And the company is exporting Penfolds wine made in California to China and is planning to follow up with Penfolds products made in France. It continues to run Penfolds out of China with Shanghai-based Penfolds manager Tom King using the results briefing to suggest the company still had good relations with the Chinese customs service.
Singapore’s sovereign wealth fund is planning to open its first Australian office as it has emerged as the biggest offshore player in Australian commercial real estate.
GIC chief executive officer Lim Chow Kiat told The Australian Financial Review that the planned opening of the Sydney office was a “good testament to the early mover advantage we had in real estate. It will further capitalise on our private market capabilities to generate good, risk-adjusted returns for the overall portfolio.”
At the same time, GIC is set to get a big new capital injection from a change in the way Singapore manages its foreign reserves. The transfer of S$185 billion (AU$192.3 billion) from the foreign reserves of the Monetary Authority of Singapore would make GIC the world’s third largest sovereign wealth fund with assets under management estimated at US$880 billion, according to sovereign investor specialist Global SWF.
After a big year in 2021, GIC has emerged as the biggest source of foreign funds in commercial property in Australia with stakes in Sydney’s Chifley Tower and Melbourne’s Emporium.
But curiously, as GIC is wading further into investment in Australia, its sibling sovereign fund Temasek Holdings has cut its exposure in Australia over the past decade from 12 per cent to four per cent.
We respect China and deeply value our relationship with China. We must seek to build it. And not just in economic terms, but also through exploring political co-operation and even defence co-operation.
– Deputy opposition leader Richard Marles, Beijing (2019)
He said that as the shadow defence minister. I tell you where I do agree … We've got another Manchurian candidate.
– Prime Minister Scott Morrison, House of Representatives (February 16)
If it assists the House, I will withdraw.
– Morrison (February 16)
He got up and withdrew, but he knew what he was doing. That was effectively accusing the opposition of treason … That's the kind of behaviour they (China) are trying to incite in our country, and the Prime Minister is so desperate, so naive, he fell into the trap again and again.
– Labor Member for Bruce, Julian Hill (February 16)
If you're looking for a Manchurian candidate, he (Morrison) sits over there, because, with the campaign that has happened this week, he has served the interests of China, not our national interests.
– Opposition Leader Anthony Albanese (February 17)
Of course, (Marles) is not a Manchurian candidate, and the Prime Minister very quickly withdrew that comment, and I note that when Anthony Albanese made the same comment towards the Prime Minister he didn’t withdraw it, so the Labor Party's stance on this is confected. They (are) very sensitive about their weakness on China … The only place you can read (Marles speech) is in on my website, not his. Don't you think that's strange? He is embarrassed about that speech and doesn't want to talk about it.
– Senator James Patterson, ABC Insiders (February 20)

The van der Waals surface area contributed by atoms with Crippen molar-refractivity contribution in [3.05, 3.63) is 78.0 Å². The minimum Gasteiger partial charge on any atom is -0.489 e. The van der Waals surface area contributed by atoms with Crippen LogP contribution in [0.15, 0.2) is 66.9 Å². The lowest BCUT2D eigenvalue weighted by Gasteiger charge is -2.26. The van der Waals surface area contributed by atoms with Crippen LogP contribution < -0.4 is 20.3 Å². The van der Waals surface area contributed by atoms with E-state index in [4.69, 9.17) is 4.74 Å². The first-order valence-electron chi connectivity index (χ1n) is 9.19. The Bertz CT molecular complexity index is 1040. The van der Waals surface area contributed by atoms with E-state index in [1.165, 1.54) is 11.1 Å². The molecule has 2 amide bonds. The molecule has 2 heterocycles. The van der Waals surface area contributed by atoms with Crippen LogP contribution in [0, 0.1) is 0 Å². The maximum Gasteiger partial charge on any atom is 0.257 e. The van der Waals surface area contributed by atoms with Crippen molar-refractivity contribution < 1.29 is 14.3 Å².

I think the first question voters are entitled to have an answer to is: ‘Why is Mr Morrison saying these things?’ … He’s saying them because he is desperate to ensure his political survival … The relationship with China has become much more difficult … None of that has been made easier by the sort of political games we have seen from the man who calls himself prime minister.
– Shadow foreign minister Penny Wong (February 22)
The most trusted outsiders in Southeast Asia
Source: ISEAS State of Southeast Asia report
ON THE HORIZON
Presidents Jiang Zemin and Bill Clinton at the 1993 Summit
APEC: BACK TO HOME BASE
The United States hosted the first leaders’ summit of the Asia Pacific Economic Cooperation (APEC) group under President Bill Clinton in 1993, helping make the group the latest shining light in regional diplomacy.*
Surprisingly, the White House didn’t celebrate the return of the Leaders’ Summit to its inaugural country when it announced that it would host the event in 2023. Perhaps that was because the Biden Democrat Administration still sees itself as cleaning up from the perceived open trade and China engagement policies under the Clinton Administration that ultimately resulted in a loss of support from the party’s working-class base.
Instead, the White House noted that hosting the 21-country summit would allow it to underscore “our commitment to advance fair and open trade and investment, bolster American competitiveness, and ensure a free and open Indo-Pacific.”
Given the US is excluded from the region’s biggest trade group in the 18-member Regional Comprehensive Economic Partnership and departed the 11-member Comprehensive and Progressive Agreement for Trans-Pacific Partnership (which it once led), hosting APEC will allow it to get a significant foothold back in the region’s economic architecture. Despite its promised Indo-Pacific Economic Framework, the US is facing growing scepticism around the region for failing to produce a substantial regional economic engagement strategy to complement its stepped up security activities.
But hosting APEC will also require it to take some responsibility for the group’s direction after the last four summits have been destablised by superpower rivalry (PNG), civil upheaval (Peru) and COVID (Malaysia and New Zealand).
* The first four APEC summits starting in Australia in 1989 were held at the ministerial rather than leadership level.